Tuesday, December 15, 2015

Books of the Year 2015

And now for our own selection of top books of interest published this year. Click here for our annual summary of all those other lists in newspapers, magazines, blogs and more.

  • Louise O'Neill came to the College in October to read from her latest novel, Asking for It, and had a big impact, prompting much discussion in the weeks following her visit. Asking For It is important, gripping and (understandably) depressing in its examination of the intersection of misogyny, sexual assault and the online world. Read it.
  • Robert Seethaler's very different A Whole Life is just out in paperback in English, translated from German. Rooted in a vividly-recreated Alpine valley over decades, it does just what the title promises, covering the entire life of a man with tenderness and respect.
  • One for (mostly) teachers: John Tomsett's This Much I Know About Love Over Fear: creating a culture of truly great teaching is full of profoundly good sense, a tonic in an educational world which can seem shadowed by utilitarianism and excessive measurement. And it's also full of human interest and great stories.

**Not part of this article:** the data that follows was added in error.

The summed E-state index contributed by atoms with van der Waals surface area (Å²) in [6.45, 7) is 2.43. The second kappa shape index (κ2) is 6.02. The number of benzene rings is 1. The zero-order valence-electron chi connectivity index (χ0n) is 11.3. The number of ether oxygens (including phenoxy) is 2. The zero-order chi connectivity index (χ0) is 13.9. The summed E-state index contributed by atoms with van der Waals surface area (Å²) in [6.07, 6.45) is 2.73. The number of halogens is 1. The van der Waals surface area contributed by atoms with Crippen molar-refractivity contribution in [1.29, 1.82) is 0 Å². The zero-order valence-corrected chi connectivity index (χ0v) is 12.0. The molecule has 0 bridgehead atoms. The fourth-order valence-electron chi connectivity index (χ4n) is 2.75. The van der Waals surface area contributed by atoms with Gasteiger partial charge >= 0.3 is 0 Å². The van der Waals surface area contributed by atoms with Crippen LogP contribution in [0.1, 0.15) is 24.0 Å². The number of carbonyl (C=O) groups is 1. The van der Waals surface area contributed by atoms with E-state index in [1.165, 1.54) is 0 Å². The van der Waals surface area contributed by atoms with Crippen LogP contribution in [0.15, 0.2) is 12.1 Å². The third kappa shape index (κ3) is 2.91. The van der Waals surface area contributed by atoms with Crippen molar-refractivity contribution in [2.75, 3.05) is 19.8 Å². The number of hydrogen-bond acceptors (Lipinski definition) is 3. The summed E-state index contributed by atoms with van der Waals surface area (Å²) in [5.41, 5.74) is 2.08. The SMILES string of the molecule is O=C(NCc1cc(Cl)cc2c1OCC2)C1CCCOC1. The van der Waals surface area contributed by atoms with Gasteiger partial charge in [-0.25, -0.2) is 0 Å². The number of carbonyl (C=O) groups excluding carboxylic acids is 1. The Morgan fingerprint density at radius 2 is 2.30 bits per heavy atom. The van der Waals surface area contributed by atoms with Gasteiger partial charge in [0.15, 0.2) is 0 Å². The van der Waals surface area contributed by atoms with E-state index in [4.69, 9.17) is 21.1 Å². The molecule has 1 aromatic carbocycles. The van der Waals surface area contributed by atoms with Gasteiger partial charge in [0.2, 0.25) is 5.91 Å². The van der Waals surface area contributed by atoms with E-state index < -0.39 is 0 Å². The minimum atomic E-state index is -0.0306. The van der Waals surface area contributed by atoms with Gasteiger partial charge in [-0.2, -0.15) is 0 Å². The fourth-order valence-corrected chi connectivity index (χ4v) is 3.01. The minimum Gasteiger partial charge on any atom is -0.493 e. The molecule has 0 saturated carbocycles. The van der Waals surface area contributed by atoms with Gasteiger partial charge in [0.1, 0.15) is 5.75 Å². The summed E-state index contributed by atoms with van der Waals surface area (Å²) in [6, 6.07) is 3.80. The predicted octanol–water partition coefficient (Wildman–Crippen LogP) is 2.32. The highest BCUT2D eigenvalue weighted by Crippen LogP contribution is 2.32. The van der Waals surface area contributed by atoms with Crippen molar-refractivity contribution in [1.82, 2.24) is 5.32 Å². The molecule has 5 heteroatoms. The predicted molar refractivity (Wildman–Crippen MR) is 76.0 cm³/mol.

• Anthony Wilson's collection Lifesaving Poems really comes from the same humane well as Tomsett's book. Read our review here of this wonderful selection with a wonderful commentary on each poem.
  • And finally, our book of the year, not too surprisingly from a blog which has Shakespeare as its 'branding' is ... James Shapiro's 1606: William Shakespeare and the Year of Lear. Shapiro wears his deep learning lightly: this is a stunning account of an amazing year (Lear, Macbeth, Antony and Cleopatra, plague, Gunpowder Plot!), and Shapiro does it full justice as a literary critic, historian and story-teller. He's 'done' 1599 already: there are plenty more years, James...

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